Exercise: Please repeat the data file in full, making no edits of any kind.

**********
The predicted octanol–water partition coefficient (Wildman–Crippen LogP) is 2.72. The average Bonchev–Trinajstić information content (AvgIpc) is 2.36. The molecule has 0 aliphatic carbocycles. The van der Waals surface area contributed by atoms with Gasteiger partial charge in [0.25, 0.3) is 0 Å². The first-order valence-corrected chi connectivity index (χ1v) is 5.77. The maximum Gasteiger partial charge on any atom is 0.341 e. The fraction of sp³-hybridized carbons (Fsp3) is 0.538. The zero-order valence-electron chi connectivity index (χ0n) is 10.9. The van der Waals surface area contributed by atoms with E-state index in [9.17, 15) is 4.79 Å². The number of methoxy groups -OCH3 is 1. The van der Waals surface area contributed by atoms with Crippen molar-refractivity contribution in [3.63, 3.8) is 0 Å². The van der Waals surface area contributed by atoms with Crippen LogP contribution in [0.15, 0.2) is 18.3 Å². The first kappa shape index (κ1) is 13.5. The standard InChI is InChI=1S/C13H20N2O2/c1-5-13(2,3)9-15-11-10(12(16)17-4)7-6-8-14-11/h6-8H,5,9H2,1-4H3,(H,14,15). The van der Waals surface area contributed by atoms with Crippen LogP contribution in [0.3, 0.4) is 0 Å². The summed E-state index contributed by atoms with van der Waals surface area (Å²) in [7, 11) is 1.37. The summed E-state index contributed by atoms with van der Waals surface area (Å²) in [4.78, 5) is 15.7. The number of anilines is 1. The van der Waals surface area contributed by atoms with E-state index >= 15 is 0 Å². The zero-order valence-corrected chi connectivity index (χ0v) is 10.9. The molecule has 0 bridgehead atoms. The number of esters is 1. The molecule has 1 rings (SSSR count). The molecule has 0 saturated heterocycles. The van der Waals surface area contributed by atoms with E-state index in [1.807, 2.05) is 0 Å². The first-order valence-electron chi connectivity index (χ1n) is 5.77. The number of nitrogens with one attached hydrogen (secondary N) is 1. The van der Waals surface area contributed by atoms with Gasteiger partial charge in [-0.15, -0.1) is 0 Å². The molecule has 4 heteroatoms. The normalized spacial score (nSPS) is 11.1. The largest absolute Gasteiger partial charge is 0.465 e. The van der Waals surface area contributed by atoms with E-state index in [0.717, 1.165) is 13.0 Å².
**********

The predicted octanol–water partition coefficient (Wildman–Crippen LogP) is 2.72. The average Bonchev–Trinajstić information content (AvgIpc) is 2.36. The molecule has 0 aliphatic carbocycles. The van der Waals surface area contributed by atoms with Gasteiger partial charge in [0.25, 0.3) is 0 Å². The first-order valence-corrected chi connectivity index (χ1v) is 5.77. The maximum Gasteiger partial charge on any atom is 0.341 e. The fraction of sp³-hybridized carbons (Fsp3) is 0.538. The zero-order valence-electron chi connectivity index (χ0n) is 10.9. The van der Waals surface area contributed by atoms with E-state index in [9.17, 15) is 4.79 Å². The number of methoxy groups -OCH3 is 1. The van der Waals surface area contributed by atoms with Crippen molar-refractivity contribution in [3.63, 3.8) is 0 Å². The van der Waals surface area contributed by atoms with Crippen LogP contribution in [0.15, 0.2) is 18.3 Å². The first kappa shape index (κ1) is 13.5. The standard InChI is InChI=1S/C13H20N2O2/c1-5-13(2,3)9-15-11-10(12(16)17-4)7-6-8-14-11/h6-8H,5,9H2,1-4H3,(H,14,15). The van der Waals surface area contributed by atoms with Crippen LogP contribution in [0.3, 0.4) is 0 Å². The summed E-state index contributed by atoms with van der Waals surface area (Å²) in [7, 11) is 1.37. The summed E-state index contributed by atoms with van der Waals surface area (Å²) in [4.78, 5) is 15.7. The number of anilines is 1. The van der Waals surface area contributed by atoms with E-state index >= 15 is 0 Å². The zero-order valence-corrected chi connectivity index (χ0v) is 10.9. The molecule has 0 bridgehead atoms. The number of esters is 1. The molecule has 1 rings (SSSR count). The molecule has 0 saturated heterocycles. The van der Waals surface area contributed by atoms with E-state index in [1.807, 2.05) is 0 Å². The first-order valence-electron chi connectivity index (χ1n) is 5.77. The number of nitrogens with one attached hydrogen (secondary N) is 1. The van der Waals surface area contributed by atoms with Gasteiger partial charge in [-0.15, -0.1) is 0 Å². The molecule has 4 heteroatoms. The normalized spacial score (nSPS) is 11.1. The largest absolute Gasteiger partial charge is 0.465 e. The van der Waals surface area contributed by atoms with E-state index in [0.717, 1.165) is 13.0 Å².